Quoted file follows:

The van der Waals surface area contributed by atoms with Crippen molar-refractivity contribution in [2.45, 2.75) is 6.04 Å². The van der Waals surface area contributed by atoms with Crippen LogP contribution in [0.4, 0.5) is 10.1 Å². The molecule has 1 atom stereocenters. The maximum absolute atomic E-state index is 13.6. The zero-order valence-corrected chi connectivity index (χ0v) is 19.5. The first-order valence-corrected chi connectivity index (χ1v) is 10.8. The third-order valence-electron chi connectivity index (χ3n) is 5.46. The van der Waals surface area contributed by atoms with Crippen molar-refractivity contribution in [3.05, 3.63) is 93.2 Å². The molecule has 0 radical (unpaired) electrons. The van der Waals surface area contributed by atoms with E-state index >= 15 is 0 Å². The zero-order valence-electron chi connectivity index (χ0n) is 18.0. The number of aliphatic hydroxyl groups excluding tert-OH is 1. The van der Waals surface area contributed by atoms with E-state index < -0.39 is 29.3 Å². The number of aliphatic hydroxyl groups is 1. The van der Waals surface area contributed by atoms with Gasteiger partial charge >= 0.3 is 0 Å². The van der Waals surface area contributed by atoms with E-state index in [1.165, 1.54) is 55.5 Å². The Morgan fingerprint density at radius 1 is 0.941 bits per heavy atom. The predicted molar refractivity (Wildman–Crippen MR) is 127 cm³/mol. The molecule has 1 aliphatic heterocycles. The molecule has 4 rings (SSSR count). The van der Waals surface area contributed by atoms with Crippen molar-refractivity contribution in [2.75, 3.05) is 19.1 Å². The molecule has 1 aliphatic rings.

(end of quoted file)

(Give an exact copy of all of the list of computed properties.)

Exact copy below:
The van der Waals surface area contributed by atoms with Crippen molar-refractivity contribution in [2.45, 2.75) is 6.04 Å². The van der Waals surface area contributed by atoms with Crippen LogP contribution in [0.4, 0.5) is 10.1 Å². The molecule has 1 atom stereocenters. The maximum absolute atomic E-state index is 13.6. The zero-order valence-corrected chi connectivity index (χ0v) is 19.5. The first-order valence-corrected chi connectivity index (χ1v) is 10.8. The third-order valence-electron chi connectivity index (χ3n) is 5.46. The van der Waals surface area contributed by atoms with Crippen molar-refractivity contribution in [3.05, 3.63) is 93.2 Å². The molecule has 0 radical (unpaired) electrons. The van der Waals surface area contributed by atoms with E-state index >= 15 is 0 Å². The zero-order valence-electron chi connectivity index (χ0n) is 18.0. The number of aliphatic hydroxyl groups excluding tert-OH is 1. The van der Waals surface area contributed by atoms with E-state index < -0.39 is 29.3 Å². The number of aliphatic hydroxyl groups is 1. The van der Waals surface area contributed by atoms with Gasteiger partial charge >= 0.3 is 0 Å². The van der Waals surface area contributed by atoms with E-state index in [1.165, 1.54) is 55.5 Å². The Morgan fingerprint density at radius 1 is 0.941 bits per heavy atom. The predicted molar refractivity (Wildman–Crippen MR) is 127 cm³/mol. The molecule has 1 aliphatic heterocycles. The molecule has 4 rings (SSSR count). The van der Waals surface area contributed by atoms with Crippen molar-refractivity contribution in [2.75, 3.05) is 19.1 Å². The molecule has 1 aliphatic rings.